by Dr Gillian Sheehan
and John McGivering)
|notes on the text|
…his last tale of revenge, in which the heat and sourness of some pages gets the overhand, in the total effect, of the fun of the petted sow, Angelique, and the affection of Mr. Gravell and his son.Angus Wilson (page 326) sees some reflection of Kipling’s post-war life in this story, which he calls:
a Stalky-like farce ... concerned with the turning of the tables against village spreaders of rumours. It is no more than an amusing story, but its social attitude is a good corrective to the false stereotype of Kipling as a snobbish would-be gentleman.In his Chapter 9 “Stalky and Others”, Professor J I M Stewart looks at this and other stories (page 169) observing:
Most do not trespass beyond the bound of mere amusement, but a few, mainly of late composition, are elaborate structures in which farce is deployed against a background in which we glimpse the interplay of altogether more serious and sombre passions. He describes the painting of spots on the pig as an activity belonging to the world of children’s comics, and ends with petty tyranny drowned by laughter. But when we come upon iron phrases in it – “the generation that tolerates but does not pity went away” – we know they are meant to be there.Martin Seymour-Smith (page 9) calls this 'an enigmatic revenge tale with a twist', while Kingsley Amis, displaying a sad lack of humour, comments (page 104) that Limits and Renewal shows a sad but not strange decline:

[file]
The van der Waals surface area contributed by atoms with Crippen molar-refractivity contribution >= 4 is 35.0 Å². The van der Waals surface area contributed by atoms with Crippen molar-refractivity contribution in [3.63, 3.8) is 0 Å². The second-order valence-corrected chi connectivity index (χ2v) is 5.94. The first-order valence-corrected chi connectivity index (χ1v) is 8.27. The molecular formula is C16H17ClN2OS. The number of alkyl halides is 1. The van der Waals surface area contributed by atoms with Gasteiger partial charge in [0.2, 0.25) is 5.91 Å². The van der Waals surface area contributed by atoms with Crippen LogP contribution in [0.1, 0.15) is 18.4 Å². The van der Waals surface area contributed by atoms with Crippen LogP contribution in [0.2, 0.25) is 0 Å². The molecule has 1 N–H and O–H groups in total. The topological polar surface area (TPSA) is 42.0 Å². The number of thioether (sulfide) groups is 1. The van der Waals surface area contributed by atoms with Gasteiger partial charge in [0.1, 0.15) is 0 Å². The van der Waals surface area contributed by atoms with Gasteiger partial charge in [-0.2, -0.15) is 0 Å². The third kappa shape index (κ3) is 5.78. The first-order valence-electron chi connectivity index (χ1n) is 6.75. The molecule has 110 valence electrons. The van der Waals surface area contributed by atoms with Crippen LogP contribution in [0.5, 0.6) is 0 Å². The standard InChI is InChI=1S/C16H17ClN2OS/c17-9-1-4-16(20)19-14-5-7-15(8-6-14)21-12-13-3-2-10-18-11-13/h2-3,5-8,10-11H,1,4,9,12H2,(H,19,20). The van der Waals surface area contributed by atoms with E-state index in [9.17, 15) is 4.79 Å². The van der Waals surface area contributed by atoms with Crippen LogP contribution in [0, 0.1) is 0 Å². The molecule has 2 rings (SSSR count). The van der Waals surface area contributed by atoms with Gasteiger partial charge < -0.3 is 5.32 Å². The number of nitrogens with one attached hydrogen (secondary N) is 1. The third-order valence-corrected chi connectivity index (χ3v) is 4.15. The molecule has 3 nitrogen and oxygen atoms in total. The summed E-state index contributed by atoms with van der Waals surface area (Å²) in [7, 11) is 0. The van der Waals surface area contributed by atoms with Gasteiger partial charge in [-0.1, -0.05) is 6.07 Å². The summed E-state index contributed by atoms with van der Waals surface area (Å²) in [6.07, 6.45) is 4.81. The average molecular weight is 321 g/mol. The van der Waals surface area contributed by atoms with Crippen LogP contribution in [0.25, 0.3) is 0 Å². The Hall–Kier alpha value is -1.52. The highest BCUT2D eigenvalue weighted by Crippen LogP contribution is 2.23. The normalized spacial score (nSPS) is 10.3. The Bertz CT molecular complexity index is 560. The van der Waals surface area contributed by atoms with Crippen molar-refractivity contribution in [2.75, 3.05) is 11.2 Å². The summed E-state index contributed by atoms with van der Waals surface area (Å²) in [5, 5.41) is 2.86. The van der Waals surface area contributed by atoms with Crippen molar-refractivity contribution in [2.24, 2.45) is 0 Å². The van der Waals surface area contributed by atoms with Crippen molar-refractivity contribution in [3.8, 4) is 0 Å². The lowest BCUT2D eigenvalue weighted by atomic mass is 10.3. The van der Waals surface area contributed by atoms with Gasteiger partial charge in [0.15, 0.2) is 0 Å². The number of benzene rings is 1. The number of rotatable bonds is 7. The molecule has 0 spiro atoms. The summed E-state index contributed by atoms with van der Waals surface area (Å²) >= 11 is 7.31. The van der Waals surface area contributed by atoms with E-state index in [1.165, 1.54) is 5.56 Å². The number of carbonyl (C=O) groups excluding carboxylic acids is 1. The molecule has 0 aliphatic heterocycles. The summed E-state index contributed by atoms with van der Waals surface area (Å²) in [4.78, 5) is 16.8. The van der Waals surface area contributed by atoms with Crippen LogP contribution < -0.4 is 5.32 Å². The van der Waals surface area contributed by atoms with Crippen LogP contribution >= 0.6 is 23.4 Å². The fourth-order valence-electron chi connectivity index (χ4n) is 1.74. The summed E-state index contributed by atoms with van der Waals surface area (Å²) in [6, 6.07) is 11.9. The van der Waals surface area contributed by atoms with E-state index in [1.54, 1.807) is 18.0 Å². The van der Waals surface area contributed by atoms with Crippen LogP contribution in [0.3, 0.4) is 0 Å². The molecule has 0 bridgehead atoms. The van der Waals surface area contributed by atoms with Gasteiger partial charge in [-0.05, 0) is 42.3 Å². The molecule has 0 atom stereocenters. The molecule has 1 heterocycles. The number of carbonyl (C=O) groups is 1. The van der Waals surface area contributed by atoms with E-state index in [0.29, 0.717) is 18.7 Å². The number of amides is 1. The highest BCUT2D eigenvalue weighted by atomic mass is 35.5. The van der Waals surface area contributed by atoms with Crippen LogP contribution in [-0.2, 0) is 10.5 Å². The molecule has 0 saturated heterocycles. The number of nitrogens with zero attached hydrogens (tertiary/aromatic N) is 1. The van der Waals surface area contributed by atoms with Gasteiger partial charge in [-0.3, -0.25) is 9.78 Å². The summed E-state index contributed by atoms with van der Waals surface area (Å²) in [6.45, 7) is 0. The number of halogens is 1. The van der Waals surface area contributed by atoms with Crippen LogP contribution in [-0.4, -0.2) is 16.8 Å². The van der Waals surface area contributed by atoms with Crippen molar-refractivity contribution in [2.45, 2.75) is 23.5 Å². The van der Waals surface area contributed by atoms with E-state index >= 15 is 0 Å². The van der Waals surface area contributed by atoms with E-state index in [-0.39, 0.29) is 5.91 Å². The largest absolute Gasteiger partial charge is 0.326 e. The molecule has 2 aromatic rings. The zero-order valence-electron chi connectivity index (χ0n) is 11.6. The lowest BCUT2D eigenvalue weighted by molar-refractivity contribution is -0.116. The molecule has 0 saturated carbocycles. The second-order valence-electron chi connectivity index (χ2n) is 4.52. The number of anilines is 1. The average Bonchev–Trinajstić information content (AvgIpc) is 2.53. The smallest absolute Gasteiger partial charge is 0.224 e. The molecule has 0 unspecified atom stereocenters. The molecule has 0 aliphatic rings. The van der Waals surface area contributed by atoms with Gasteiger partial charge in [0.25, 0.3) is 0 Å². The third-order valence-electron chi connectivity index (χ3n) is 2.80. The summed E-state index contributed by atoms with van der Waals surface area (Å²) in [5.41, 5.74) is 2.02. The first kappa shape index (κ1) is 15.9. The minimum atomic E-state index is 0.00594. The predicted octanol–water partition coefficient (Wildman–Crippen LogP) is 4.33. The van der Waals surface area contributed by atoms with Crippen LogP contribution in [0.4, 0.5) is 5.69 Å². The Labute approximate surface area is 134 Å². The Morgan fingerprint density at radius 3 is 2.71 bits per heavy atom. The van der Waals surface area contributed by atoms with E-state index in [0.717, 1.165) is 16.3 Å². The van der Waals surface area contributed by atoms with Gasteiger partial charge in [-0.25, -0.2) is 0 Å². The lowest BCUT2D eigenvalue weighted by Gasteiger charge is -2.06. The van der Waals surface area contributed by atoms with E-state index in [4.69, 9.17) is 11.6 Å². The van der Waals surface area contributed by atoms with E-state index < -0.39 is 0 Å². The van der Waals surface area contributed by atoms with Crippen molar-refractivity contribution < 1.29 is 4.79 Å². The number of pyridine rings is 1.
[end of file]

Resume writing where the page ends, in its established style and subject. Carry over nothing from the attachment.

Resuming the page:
Disease, now accompanied by madness, comes back as a recurrent theme. There is a revenge-comedy, “Beauty Spots,” among Kipling’s unfunniest, which is saying something.In his critical collection, Rudyard Kipling, the man, his work, and his world, John Gross (Ed.) includes (p. 149) a piece by John Raymond, “The Last Phase”, in which he sees “A Naval Mutiny” (earlier in this volume) and “Beauty Spots” as: 'high-spirited comedies, the one with a typological, the other with an obliquely but genuinely sentimental difference.' Also in Gross's collection is Roger Lancelyn Green’s “The Countryman”, where (p. 120) he examines Kipling’s life as a landowner.
this one takes us back to an earlier model; a tiresome and malicious man is destroyed, so far as all local influence is concerned, quite pitilessly, almost casually, not from hatred, not to make honour clean, but simply to get rid of a nuisance. But that story trembles on the edge of farce.